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LIVE from the 2014 Skoll World Forum on Social Entrepreneurship

Building off the advance series collection of articles written by delegates and speakers of this year's Skoll World Forum, this section will feature live blogs and pieces from the event in Oxford. We will be covering a wide variety of sessions, panels and discussions on-site. View the live-stream on the homepage, and watch here for real-time articles all week! -- Each year at the Skoll World Forum, nearly 1,000 of the world’s most influential social entrepreneurs, key thought leaders and strategic partners gather at the University of Oxford’s Saïd Business School to exchange ideas, solutions and information. Learn more about the 2014 Skoll World Forum, sign up to our newsletter to be notified of the live stream, view the 2014 delegate roster and discover what themes and ideas we'll be covering this year at the event. Also, read about the seven recipients of this year's Skoll Award for Social Entrepreneurship.


Recap: The ambitious power of AND

Lucy Bartlett

Social Media and Community Consultant, Independent


Cracking the Code on Social Impact

Lucy Bartlett

Social Media and Community Consultant, Independent


Recap: Building Movement Through Digital Storytelling

Recap: Building Movement Through Digital Storytelling

Ida Jeng

Director, Global Communication and Strategy, Refugees United

April 10, 2014 | 5612 views

“Boring is a sin,” said Ben Keesey of Invisible Children, thereby kicking off a lively panel entitled  “Campaign Models: Driving Your Audience to Engage.” Moderated by Elizabeth Gore of the United Nations Foundation, this panel aimed to highlight best practice within the field of global movements.

Panelists included campaign veterans such as Kathy Calvin (United Nations Foundation), Ben Keesey (Invisible Children), Ido Leffler (Yes to Inc.), Gabrielle Fitzgerald (Bill and Melinda Gates Foundation,), and Christopher Gebhardt (Participant Media.)

The main takeaway for me is that it’s becoming more common for industries to join forces around social causes. Multinationals, brands, nonprofits, politicians and creatives are collaborating, and breaking down silos, fuelled by the emergence of new digital platforms and compelling multimedia content. In their pursuit to attract new customers, donors, and advocates, they are looking to each other for solutions. From Kony 2012 to Participant Media’s award winning films An Inconvenient Truth, The Help, Syriana and The Kite Runner.

Best practice

The following campaigns were highlighted as best practice, and applauded for their hybrid approach, mixing strong storytelling, digital media, multimedia and new narratives.

  • Welcome Home, Zemio 19, a new video by Invisible Children, which aims to help members of Joseph Kony’s Lord’s Resistance Army come home and inspire supporters to donate to the campaign.
  • Shot at Life, a multimedia campaign of United Nations Foundations that champions vaccines as one of the most cost-effective ways to save the lives of children in developing countries.
  • SPENT: Looking for Change, a multimedia campaign which spotlights financial inclusion. By American Express and partners:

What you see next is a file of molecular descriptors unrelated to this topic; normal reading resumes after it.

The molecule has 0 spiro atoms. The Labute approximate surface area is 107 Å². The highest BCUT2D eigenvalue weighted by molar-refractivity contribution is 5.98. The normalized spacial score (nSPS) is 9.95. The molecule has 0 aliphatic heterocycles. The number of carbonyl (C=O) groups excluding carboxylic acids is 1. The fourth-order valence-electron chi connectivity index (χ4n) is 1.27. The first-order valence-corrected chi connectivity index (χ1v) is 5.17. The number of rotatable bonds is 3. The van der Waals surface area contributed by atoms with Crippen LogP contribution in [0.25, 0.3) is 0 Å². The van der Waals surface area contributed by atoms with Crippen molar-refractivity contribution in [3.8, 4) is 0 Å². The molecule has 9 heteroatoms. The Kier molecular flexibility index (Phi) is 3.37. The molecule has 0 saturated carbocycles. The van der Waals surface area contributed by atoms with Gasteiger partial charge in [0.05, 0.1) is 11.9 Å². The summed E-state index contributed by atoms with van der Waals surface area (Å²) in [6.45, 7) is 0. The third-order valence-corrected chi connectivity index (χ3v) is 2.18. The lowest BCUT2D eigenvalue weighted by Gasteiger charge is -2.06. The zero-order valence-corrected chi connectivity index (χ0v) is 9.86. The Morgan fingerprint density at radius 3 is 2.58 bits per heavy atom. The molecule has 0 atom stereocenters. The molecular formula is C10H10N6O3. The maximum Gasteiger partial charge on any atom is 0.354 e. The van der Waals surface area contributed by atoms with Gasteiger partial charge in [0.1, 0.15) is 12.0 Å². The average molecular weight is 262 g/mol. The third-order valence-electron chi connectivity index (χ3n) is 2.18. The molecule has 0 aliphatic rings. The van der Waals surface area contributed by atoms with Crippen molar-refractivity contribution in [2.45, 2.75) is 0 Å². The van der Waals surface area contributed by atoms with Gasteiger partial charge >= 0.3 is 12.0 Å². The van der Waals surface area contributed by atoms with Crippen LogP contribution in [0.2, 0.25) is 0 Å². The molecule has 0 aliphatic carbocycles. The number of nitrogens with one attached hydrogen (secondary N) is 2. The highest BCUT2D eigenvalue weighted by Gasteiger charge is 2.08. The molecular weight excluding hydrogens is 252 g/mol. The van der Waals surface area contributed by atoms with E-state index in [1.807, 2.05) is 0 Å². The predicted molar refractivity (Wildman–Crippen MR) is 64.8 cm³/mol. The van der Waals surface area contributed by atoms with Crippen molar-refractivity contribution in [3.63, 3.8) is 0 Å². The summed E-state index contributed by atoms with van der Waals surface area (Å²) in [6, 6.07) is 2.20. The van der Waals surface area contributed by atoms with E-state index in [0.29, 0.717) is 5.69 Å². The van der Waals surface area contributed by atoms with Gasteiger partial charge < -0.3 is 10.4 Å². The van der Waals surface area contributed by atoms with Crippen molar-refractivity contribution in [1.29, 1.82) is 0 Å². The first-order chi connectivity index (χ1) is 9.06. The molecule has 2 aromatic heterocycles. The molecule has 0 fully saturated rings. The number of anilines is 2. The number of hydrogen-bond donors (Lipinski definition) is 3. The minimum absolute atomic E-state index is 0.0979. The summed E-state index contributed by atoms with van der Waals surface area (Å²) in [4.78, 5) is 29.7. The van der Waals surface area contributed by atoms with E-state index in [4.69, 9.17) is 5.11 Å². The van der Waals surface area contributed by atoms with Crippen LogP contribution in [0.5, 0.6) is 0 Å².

• Girls Rising, a global campaign for girls education. By Intel, CNN Films and partners.
  • Reinvent the Toilet Challenge, which aims to create solutions for the 2.5 billion people worldwide who don’t have access to safe, affordable sanitation. By Bill and Melinda Gates Foundation.

What makes for a successful campaign?

The panelists also took questions from the floor, i.e. how do you build an online movement? Below are some of their ideas:

  • Several multinationals and brands want to drive social impact. They often have major online platforms and audiences. Leverage their networks, platforms and audiences.
  • Remember the grassroots movement – don’t just think digitally. Surprisingly, it was not the much-hyped Kony-video that triggered the movement. Before the launch of the viral video, Invisible Children had spent years building the grassroots movement; visiting high-schools, sleeping on couches in university cities. This, in return, made it easier to disseminate the video.
  • All you need is a single, powerful story (think of the Kony video, which spotlights Jacab Acaye, a Ugandan child soldier.)
  • Emphasize that it’s doable and how individuals can take part. As an example, see Invisible Children’s video Stand for Nothing.
  • You can’t plan it all – share failures with partners and fans.
  • Engage credible spokespeople (as an example, the Nothing But Nets campaign engaged various male leaders.)
  • Raise money, don’t just spend (UN Foundation highlighted a campaign, which raised 50 US Dollars; with limited seed money)
  • Engage politicians and policy makers. Clicktivism is great but don’t lose sight of the end goal: change! As an example, the Kony campaign caught the attention of Obama.
  • Not all videos have to be produced in the US; develop content that resonates with local audiences (i.e. Participant Media spotlighted a project in Bollywood, which aims to engage local directors)
  • Generate data before the campaign launch. This will make it easier to evaluate the impact (as an example, the United Against Malaria campaign didn’t have enough data to document the success of the impact)
  • Impact, impact, impact. Measure impact – not just press clippings.
  • Identify a goal: As an example, Invisible Children convinced more than 8000 young people to sleep outside in the freezing cold to generate awareness. However, the campaign didn’t engage policymakers to the extent that they’d like.



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